ATHENS, Ga. - The biggest field goal of Marshall Morgan's career occurred Oct. 5, when he drilled a 42-yard attempt to allow Georgia to escape with a 34-31 overtime victory at Tennessee.
Who knew then what that kick would start?
Morgan has made 13 consecutive field goals entering the Bulldogs' New Year's Day matchup with Nebraska in the Gator Bowl. The 6-foot-3, 200-pound sophomore from Fort Lauderdale, Fla., recently earned All-Southeastern Conference honors after going 18-for-20 in the regular season on field-goal tries.
His kick in Knoxville provided a certitude he hopes will never go away.
"It definitely opened up a lot of different doors," Morgan said. "The teammates have a lot of confidence in me now, as do the coaches. They started to feel comfortable putting me out there for longer field goals and more field goals, and it feels great."
Morgan also has made all 46 extra-point attempts and leads the Bulldogs with 100 points. He connected on a 56-yard field goal in the first quarter at Tennessee, which wound up tying for the longest kick this season in the Bowl Subdivision.
His lone misses were from 52 yards out against North Texas and from 39 yards in the third quarter in Knoxville, with that attempt bouncing off the left upright. Morgan is the first Georgia kicker with 13 consecutive field goals since Billy Bennett made the final 13 of his career in 2003.
"When I saw Marshall's high school tape, I was convinced that he was one of the best in the Southeast," Bulldogs coach Mark Richt said. "Of all the film I gathered and all the film from our recruiting crew in the Southeast and around the country, I looked at it all. I wanted to make the call on that one, and from what I saw on film, he was the best one.
"He's the guy we offered first, and thankfully he decided to come."
Morgan arrived in the summer of 2012 with the challenge of replacing Blair Walsh, a four-year starter who is now with the Minnesota Vikings. It was a turbulent debut, as Morgan made 8 of 14 field-goal tries and missed four extra-point kicks, though none of those PAT misses were in the back half of the season.
He had lofty goals for his sophomore season, including no more "pinballs" on extra points, but his aspirations were sidetracked by an arrest this past summer for boating under the influence, which resulted in a two-game suspension. Sophomore walk-on Patrick Beless replaced Morgan against Clemson and South Carolina and went 2-for-2 in field-goal attempts and 10-for-10 on extra points.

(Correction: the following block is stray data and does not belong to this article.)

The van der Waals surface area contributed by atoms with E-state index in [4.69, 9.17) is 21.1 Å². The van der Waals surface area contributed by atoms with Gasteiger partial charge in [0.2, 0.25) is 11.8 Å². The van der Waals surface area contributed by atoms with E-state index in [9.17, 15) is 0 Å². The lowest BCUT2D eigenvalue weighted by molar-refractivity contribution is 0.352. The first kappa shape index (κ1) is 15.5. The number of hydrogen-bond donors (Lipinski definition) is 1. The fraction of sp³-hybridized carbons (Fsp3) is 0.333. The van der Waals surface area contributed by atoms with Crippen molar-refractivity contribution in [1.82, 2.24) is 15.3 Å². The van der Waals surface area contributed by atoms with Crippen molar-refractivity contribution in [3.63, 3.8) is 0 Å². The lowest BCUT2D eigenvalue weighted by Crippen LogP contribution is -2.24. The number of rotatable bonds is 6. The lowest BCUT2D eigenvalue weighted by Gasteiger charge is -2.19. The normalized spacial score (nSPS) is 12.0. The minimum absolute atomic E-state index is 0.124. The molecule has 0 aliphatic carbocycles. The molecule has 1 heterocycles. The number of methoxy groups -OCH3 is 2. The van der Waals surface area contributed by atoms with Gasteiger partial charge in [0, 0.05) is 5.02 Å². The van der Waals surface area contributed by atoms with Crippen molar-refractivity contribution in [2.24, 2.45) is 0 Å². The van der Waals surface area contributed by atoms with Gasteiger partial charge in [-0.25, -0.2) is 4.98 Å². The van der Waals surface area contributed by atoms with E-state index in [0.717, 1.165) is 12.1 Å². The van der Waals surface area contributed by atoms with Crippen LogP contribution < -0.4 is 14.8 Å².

"He was perfect, and I knew I had to work hard," Morgan said. "I think that was one of the things that led to the success of my season. Patrick is a great kicker, and going up against a great kicker in practice is obviously going to make you better. I think it helped out a lot."
Richt was asked multiple times after those first two games if he considered letting Beless keep the job, but he never wavered in his decision of getting Morgan back on the field.
"Marshall had a tremendous offseason," Richt said, "and I saw in the spring the things that I was seeing in his high school film on a consistent basis. It carried through the summer and the fall, and he's been really good. I'm happy that he got to show everybody how good he can be."
Morgan's debut this season against North Texas included a 27-yard field goal in addition to his miss from 52 yards, and the Bulldogs also allowed a 99-yard kickoff return for a touchdown. He felt things were turning for the better in Georgia's fourth game against LSU, when he made field-goal attempts from 25, 55 and 38 yards as the Bulldogs pulled out a 44-41 thriller.
Next came the trip to Tennessee, where Morgan's game-winner catapulted him to this current surge.
"I didn't want to tell myself I had a great freshman season, because I didn't," he said. "It was a big motivator. I saw some things that I did wrong that were easily fixable. When it came to the extra points, I realized that I couldn't just worry about the long ones. Going from 2,000 fans in high school to 92,000 fans is a big adjustment, and you just have to block everything out.
"It's kind of like I'm expecting it out of myself now. I've always set high standards and had goals I've wanted to reach, and every day in practice I'm working a lot harder than I was."
Odds and ends
The Bulldogs practiced for 90 minutes Friday and worked on defending returns on field-goal tries that come up short, a play made famous last month by Auburn against Alabama. ... Texas A&M coach Kevin Sumlin sent Bulldogs quarterback Aaron Murray a get-well card and thanked him for being a "great ambassador" for college football.
Contact David Paschall at email@example.com or 423-757-6524.